Ten Practical Lessons I Learned From Decades of Cruising

We are getting close. I’m confident we will all be going back to sea shortly. There might be new procedures, but the best parts should be as good as ever. Based on decades of experience, here are some practical lessons I’ve learned.

  1. When departing foreign ports, get into the country a day early. There’s an old saying: “Time to spare, go by air.” When something goes wrong in air travel, it’s often a big problem like bad weather or cascading delays because flight crews can’t get there. When sailing transatlantic, leaving from Southampton, we fly in a day or two early. Who doesn’t love London?
  2. Let the cruise line handle the transfers. We would grab a taxi at the Southampton pier, get to the National Express bus station or take British Rail to London and then to Heathrow. It’s far easier to buy the cruise line’s transfer package. It might even get you off the ship earlier.
  3. Walk off carrying your own luggage, if you can. Cunard offers this option. Once the formalities are done, passengers who don’t need to claim their luggage can simply walk down the gangway, clear Customs and head home, before the majority of other passengers departs.
  4. If you want to get off earlier, just ask politely. If you need to claim your luggage on the pier, you are assigned a departure group. If you booked an inside cabin on the lowest deck, you are likely in the last group. If you want to debark earlier, go to the office issuing the coded luggage labels (often the tour office) and ask for an earlier timeslot. They should be accommodating. If you haven’t and are in the last group, it’s not a big deal. The crew needs to turn the ship around, ASAP. They need all passengers off to make that happen.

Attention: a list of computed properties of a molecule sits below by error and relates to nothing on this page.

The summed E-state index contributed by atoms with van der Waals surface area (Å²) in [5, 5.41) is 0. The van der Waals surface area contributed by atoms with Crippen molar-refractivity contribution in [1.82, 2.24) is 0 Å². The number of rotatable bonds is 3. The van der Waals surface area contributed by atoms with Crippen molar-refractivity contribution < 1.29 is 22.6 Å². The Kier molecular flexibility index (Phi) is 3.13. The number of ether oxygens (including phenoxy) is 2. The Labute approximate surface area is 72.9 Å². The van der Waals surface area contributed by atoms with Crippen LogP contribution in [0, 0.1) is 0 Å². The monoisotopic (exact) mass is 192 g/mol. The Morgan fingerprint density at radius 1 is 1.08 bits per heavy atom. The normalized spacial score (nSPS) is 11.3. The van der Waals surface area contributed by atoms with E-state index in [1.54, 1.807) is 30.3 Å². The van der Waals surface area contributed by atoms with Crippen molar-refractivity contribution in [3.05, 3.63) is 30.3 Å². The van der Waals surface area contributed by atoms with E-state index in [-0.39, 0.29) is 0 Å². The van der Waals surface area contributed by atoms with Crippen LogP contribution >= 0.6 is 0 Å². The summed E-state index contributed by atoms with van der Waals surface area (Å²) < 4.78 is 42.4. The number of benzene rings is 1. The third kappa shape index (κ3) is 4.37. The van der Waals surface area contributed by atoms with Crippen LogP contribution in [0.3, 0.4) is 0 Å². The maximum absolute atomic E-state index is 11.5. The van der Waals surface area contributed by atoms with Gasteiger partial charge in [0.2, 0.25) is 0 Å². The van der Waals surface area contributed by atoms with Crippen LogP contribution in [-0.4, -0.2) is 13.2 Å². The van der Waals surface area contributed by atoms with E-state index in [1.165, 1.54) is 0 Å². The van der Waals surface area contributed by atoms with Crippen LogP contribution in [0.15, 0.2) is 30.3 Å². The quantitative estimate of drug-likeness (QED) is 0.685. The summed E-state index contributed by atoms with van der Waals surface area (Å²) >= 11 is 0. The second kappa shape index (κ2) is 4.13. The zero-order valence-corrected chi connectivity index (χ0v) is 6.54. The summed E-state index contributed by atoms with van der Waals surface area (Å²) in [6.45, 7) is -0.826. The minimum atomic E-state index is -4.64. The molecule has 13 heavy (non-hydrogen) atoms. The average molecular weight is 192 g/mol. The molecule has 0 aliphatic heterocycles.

5. Bring plenty of singles, fives and tens. You’ll want these for tipping. Yes, it may be included, but your cabin and dining room team work very long hours. They will appreciate some cash in an envelope.
  6. Don’t be the person holding up departure. You’ve heard it before. Moments before the scheduled departure from port, an announcement is made: “Will Mr. and Mrs. Tardy please contact the Pursers Office.” These are the folks who haven’t returned to the ship yet. You don’t want to be those people.
  7. Buy flowers for your stateroom upon arrival. After we see out luggage sitting on the bed, I head to the Purser’s Office and buy flowers to surprise my wife. This cabin will be our home away from home for the next week or two. We add our own personal touches.
  8. Walk every public deck, bow to stern. I find this a good activity for the hours between boarding and departure. You want to learn where the different bars and lounges are located. How far from your stateroom t6o the dining room? Which is the most convenient elevator bank? What’s the shortest distance from your cabin to a deck chair?
  9. Read the ship’s program front to back. OK, you aren’t that interested in needlepoint or bridge. You might want to renew your wedding vows. I try to attend the single malt scotch tasting. For some reason, it’s overlooked by most passengers. There are probably 50+ activities every day. Knowing them helps you choose.
  10. Get to know the dining room staff. Your server will address you by name. Make the same effort. The section captain or headwaiter can sometimes make good things happen. The wine steward may have a separate “bin end” list of discounted bottles left over from when the wine list changed over.

Cruising is a wonderful experience. We got hooked. So do many other people. When we stayed at an all-inclusive resort, we sensed everyone was treated equally. When we’ve cruised, we feel everyone is treated like a king or queen. There is a difference.

Cover photo by Bryce Sanders: Flowers in Queen Victoria stateroom


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